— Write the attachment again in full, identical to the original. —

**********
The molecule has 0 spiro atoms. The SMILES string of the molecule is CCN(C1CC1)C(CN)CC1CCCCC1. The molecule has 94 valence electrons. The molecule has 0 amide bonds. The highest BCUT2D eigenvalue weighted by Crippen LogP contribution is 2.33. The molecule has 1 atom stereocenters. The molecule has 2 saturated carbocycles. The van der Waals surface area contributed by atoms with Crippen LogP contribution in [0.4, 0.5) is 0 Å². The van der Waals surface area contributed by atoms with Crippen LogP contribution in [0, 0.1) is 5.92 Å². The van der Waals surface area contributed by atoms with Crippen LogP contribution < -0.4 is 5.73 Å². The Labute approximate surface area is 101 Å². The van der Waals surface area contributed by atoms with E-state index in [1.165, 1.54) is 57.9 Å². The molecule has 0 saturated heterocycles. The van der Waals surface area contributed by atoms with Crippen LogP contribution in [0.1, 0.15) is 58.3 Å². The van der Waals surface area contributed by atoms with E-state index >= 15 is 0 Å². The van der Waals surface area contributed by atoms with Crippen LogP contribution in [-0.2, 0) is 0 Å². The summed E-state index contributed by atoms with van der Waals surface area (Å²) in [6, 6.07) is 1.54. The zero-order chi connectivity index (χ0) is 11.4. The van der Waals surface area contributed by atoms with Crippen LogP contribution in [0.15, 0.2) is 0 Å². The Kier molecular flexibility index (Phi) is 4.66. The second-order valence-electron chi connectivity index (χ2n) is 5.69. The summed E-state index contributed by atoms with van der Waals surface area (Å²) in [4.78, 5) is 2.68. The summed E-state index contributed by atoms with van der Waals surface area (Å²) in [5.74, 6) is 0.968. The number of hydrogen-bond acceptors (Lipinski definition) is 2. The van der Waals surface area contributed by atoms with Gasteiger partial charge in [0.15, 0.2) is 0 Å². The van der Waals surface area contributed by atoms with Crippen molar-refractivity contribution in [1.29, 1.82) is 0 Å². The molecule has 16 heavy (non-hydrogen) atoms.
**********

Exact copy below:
The molecule has 0 spiro atoms. The SMILES string of the molecule is CCN(C1CC1)C(CN)CC1CCCCC1. The molecule has 94 valence electrons. The molecule has 0 amide bonds. The highest BCUT2D eigenvalue weighted by Crippen LogP contribution is 2.33. The molecule has 1 atom stereocenters. The molecule has 2 saturated carbocycles. The van der Waals surface area contributed by atoms with Crippen LogP contribution in [0.4, 0.5) is 0 Å². The van der Waals surface area contributed by atoms with Crippen LogP contribution in [0, 0.1) is 5.92 Å². The van der Waals surface area contributed by atoms with Crippen LogP contribution < -0.4 is 5.73 Å². The Labute approximate surface area is 101 Å². The van der Waals surface area contributed by atoms with E-state index in [1.165, 1.54) is 57.9 Å². The molecule has 0 saturated heterocycles. The van der Waals surface area contributed by atoms with Crippen LogP contribution in [0.1, 0.15) is 58.3 Å². The van der Waals surface area contributed by atoms with E-state index >= 15 is 0 Å². The van der Waals surface area contributed by atoms with Crippen LogP contribution in [-0.2, 0) is 0 Å². The summed E-state index contributed by atoms with van der Waals surface area (Å²) in [6, 6.07) is 1.54. The zero-order chi connectivity index (χ0) is 11.4. The van der Waals surface area contributed by atoms with Crippen LogP contribution in [0.15, 0.2) is 0 Å². The Kier molecular flexibility index (Phi) is 4.66. The second-order valence-electron chi connectivity index (χ2n) is 5.69. The summed E-state index contributed by atoms with van der Waals surface area (Å²) in [4.78, 5) is 2.68. The summed E-state index contributed by atoms with van der Waals surface area (Å²) in [5.74, 6) is 0.968. The number of hydrogen-bond acceptors (Lipinski definition) is 2. The van der Waals surface area contributed by atoms with Gasteiger partial charge in [0.15, 0.2) is 0 Å². The van der Waals surface area contributed by atoms with Crippen molar-refractivity contribution in [1.29, 1.82) is 0 Å². The molecule has 16 heavy (non-hydrogen) atoms.